Discipline 5 – Analyse and verify corrective actions

With the data from the previous step, perform small-scale tests to verify whether the solution works in a real-world scenario. If the tests fail, go back to step four.

Discipline 6 – Implement corrective action

Once solutions from small-scale tests have been proven, they can then be implemented on a larger scale. When doing so, corrective actions must be monitored closely to determine their long-term viability.

Discipline 7 – Prevent recurrence

If a solution proves to be a long-term fix, then all systems and associated policies and procedures must be updated to reflect the change. 

It’s also helpful to brainstorm how this solution might be applied to other problems – whether they be pre-existing problems or potential future problems.

Discipline 8 – Evaluate the process

Lastly, it’s important to thank each member of the team for their contribution. If a business is so inclined, it may choose to reward staff with a financial bonus or by mention in company announcements. This builds culture which results in engaged employees working collaboratively to identify and address critical problems.

Key takeaways

  • The eight disciplines model is a team-oriented problem-solving methodology for addressing recurring, critical, or difficult problems.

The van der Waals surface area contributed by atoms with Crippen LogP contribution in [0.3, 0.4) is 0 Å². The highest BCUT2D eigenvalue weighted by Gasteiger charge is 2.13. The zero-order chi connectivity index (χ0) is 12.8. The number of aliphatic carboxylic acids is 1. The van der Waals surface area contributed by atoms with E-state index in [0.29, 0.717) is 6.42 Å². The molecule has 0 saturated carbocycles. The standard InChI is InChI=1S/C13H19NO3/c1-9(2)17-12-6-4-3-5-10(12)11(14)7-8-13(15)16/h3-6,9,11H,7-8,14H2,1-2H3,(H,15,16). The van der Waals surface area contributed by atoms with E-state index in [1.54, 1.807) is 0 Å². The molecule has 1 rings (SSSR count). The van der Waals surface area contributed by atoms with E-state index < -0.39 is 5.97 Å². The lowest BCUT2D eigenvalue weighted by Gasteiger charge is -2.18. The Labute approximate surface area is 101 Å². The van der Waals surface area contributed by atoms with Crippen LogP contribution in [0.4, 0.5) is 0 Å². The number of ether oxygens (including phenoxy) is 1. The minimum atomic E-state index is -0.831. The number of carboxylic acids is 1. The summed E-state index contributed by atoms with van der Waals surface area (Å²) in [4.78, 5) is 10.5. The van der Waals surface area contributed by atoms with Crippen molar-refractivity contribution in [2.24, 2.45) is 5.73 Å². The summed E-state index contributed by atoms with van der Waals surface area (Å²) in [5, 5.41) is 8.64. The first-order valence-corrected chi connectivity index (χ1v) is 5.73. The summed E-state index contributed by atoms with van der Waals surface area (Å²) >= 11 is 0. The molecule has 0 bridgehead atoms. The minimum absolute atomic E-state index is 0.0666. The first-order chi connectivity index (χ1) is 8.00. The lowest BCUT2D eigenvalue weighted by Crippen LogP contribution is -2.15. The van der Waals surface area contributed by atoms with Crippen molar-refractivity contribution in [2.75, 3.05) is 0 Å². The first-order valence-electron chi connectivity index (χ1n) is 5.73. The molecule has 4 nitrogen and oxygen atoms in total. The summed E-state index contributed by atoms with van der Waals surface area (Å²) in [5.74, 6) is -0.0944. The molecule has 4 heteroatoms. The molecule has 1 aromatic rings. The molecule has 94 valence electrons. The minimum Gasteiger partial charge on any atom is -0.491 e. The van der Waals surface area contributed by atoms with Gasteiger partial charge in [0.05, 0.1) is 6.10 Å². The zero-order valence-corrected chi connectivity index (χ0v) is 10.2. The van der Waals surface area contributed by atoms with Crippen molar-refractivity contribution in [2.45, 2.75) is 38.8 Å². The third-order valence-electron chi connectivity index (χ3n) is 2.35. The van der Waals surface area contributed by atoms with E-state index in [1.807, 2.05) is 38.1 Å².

• The eight disciplines model was originally used by the U.S. Military during the Second World War. It was later adopted for use in business by Ford and today, can be used in virtually any industry.
  • The eight disciplines model must be performed in sequential order so that problems can be temporarily isolated while a permanent solution is devised.

Key Highlights

  • Definition: The Eight Disciplines (8D) Model is a problem-solving framework initially used by the U.S. Military in World War II and later popularized by Ford Motor Company in 1987. It is employed to identify, correct, and eliminate problems in various industries.
  • Understanding 8D:
    • Addresses recurring, critical, or complex problems.
    • Useful in process-oriented businesses undergoing scaling or growth.
    • Consists of eight sequential disciplines to identify and resolve root causes.
  • Applying the 8D Model:
    1. Assemble a Team: Create a diverse team with varied experience across departments and appoint a team leader.
    2. Describe the Problem: Define the problem using the 5W and 2H method (What, Who, Where, When, Why, How, How much).
    3. Formulate a Containment Plan: Isolate the problem from regular operations to prevent further impact.
    4. Identify the Root Cause: Use methods like 5 Whys, Fishbone diagrams, or Pareto charts to pinpoint root causes.
    5. Analyze and Verify Corrective Actions: Test potential solutions through small-scale trials.
    6. Implement Corrective Action: Apply proven solutions on a larger scale while closely monitoring progress.
    7. Prevent Recurrence: Update systems, policies, and procedures to reflect the change and brainstorm its broader applicability.
    8. Evaluate the Process: Acknowledge team members’ contributions, possibly with rewards, fostering a collaborative culture.
  • Key Characteristics:
    • The 8D Model is a problem-solving methodology to address complex issues.
    • Initially used by the U.S. Military and later adopted by Ford.
    • Follows a sequential approach for isolating, identifying root causes, testing solutions, and preventing recurrence.